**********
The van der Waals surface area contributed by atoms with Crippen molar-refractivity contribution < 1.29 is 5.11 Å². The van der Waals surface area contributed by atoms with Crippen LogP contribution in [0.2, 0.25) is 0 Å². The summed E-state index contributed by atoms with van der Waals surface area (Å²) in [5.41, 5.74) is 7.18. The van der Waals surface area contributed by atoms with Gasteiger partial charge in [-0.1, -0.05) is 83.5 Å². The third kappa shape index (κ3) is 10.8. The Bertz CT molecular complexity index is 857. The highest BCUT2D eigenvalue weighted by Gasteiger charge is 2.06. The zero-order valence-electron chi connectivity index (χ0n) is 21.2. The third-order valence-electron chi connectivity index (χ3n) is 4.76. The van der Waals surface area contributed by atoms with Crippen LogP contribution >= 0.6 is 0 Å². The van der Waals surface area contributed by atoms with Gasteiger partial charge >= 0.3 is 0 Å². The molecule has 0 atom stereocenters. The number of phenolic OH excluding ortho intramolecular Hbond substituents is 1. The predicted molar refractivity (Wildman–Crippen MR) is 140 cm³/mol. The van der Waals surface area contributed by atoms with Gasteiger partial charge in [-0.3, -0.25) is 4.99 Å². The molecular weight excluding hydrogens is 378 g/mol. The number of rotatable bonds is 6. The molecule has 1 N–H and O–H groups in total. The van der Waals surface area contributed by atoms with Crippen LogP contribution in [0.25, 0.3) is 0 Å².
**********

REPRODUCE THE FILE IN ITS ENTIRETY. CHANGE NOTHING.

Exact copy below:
The van der Waals surface area contributed by atoms with Crippen molar-refractivity contribution < 1.29 is 5.11 Å². The van der Waals surface area contributed by atoms with Crippen LogP contribution in [0.2, 0.25) is 0 Å². The summed E-state index contributed by atoms with van der Waals surface area (Å²) in [5.41, 5.74) is 7.18. The van der Waals surface area contributed by atoms with Gasteiger partial charge in [-0.1, -0.05) is 83.5 Å². The third kappa shape index (κ3) is 10.8. The Bertz CT molecular complexity index is 857. The highest BCUT2D eigenvalue weighted by Gasteiger charge is 2.06. The zero-order valence-electron chi connectivity index (χ0n) is 21.2. The third-order valence-electron chi connectivity index (χ3n) is 4.76. The van der Waals surface area contributed by atoms with Crippen LogP contribution >= 0.6 is 0 Å². The van der Waals surface area contributed by atoms with Gasteiger partial charge >= 0.3 is 0 Å². The molecule has 0 atom stereocenters. The number of phenolic OH excluding ortho intramolecular Hbond substituents is 1. The predicted molar refractivity (Wildman–Crippen MR) is 140 cm³/mol. The van der Waals surface area contributed by atoms with Gasteiger partial charge in [-0.3, -0.25) is 4.99 Å². The molecular weight excluding hydrogens is 378 g/mol. The number of rotatable bonds is 6. The molecule has 1 N–H and O–H groups in total. The van der Waals surface area contributed by atoms with Crippen LogP contribution in [0.25, 0.3) is 0 Å².